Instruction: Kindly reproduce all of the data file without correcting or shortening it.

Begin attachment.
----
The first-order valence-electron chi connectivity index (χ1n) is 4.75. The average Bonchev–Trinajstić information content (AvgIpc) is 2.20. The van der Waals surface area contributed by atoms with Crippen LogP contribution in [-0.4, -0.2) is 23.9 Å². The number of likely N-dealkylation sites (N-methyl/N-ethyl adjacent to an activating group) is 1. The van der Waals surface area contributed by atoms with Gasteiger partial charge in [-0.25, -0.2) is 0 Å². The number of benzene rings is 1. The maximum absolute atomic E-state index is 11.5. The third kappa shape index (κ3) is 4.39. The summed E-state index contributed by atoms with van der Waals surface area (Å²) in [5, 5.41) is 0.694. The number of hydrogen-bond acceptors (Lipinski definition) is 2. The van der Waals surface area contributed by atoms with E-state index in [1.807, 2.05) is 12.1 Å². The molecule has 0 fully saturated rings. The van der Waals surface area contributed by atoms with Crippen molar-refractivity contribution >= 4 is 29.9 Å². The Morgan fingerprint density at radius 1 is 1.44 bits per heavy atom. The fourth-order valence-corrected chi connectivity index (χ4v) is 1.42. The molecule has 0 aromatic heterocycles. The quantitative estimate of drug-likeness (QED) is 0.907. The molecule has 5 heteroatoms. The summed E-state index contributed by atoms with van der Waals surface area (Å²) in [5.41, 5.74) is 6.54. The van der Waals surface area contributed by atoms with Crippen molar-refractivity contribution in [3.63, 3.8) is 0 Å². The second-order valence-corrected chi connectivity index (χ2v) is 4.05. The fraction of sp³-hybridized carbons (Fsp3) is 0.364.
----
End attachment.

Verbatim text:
The first-order valence-electron chi connectivity index (χ1n) is 4.75. The average Bonchev–Trinajstić information content (AvgIpc) is 2.20. The van der Waals surface area contributed by atoms with Crippen LogP contribution in [-0.4, -0.2) is 23.9 Å². The number of likely N-dealkylation sites (N-methyl/N-ethyl adjacent to an activating group) is 1. The van der Waals surface area contributed by atoms with Gasteiger partial charge in [-0.25, -0.2) is 0 Å². The number of benzene rings is 1. The maximum absolute atomic E-state index is 11.5. The third kappa shape index (κ3) is 4.39. The summed E-state index contributed by atoms with van der Waals surface area (Å²) in [5, 5.41) is 0.694. The number of hydrogen-bond acceptors (Lipinski definition) is 2. The van der Waals surface area contributed by atoms with E-state index in [1.807, 2.05) is 12.1 Å². The molecule has 0 fully saturated rings. The van der Waals surface area contributed by atoms with Crippen molar-refractivity contribution >= 4 is 29.9 Å². The Morgan fingerprint density at radius 1 is 1.44 bits per heavy atom. The fourth-order valence-corrected chi connectivity index (χ4v) is 1.42. The molecule has 0 aromatic heterocycles. The quantitative estimate of drug-likeness (QED) is 0.907. The molecule has 5 heteroatoms. The summed E-state index contributed by atoms with van der Waals surface area (Å²) in [5.41, 5.74) is 6.54. The van der Waals surface area contributed by atoms with Crippen molar-refractivity contribution in [3.63, 3.8) is 0 Å². The second-order valence-corrected chi connectivity index (χ2v) is 4.05. The fraction of sp³-hybridized carbons (Fsp3) is 0.364.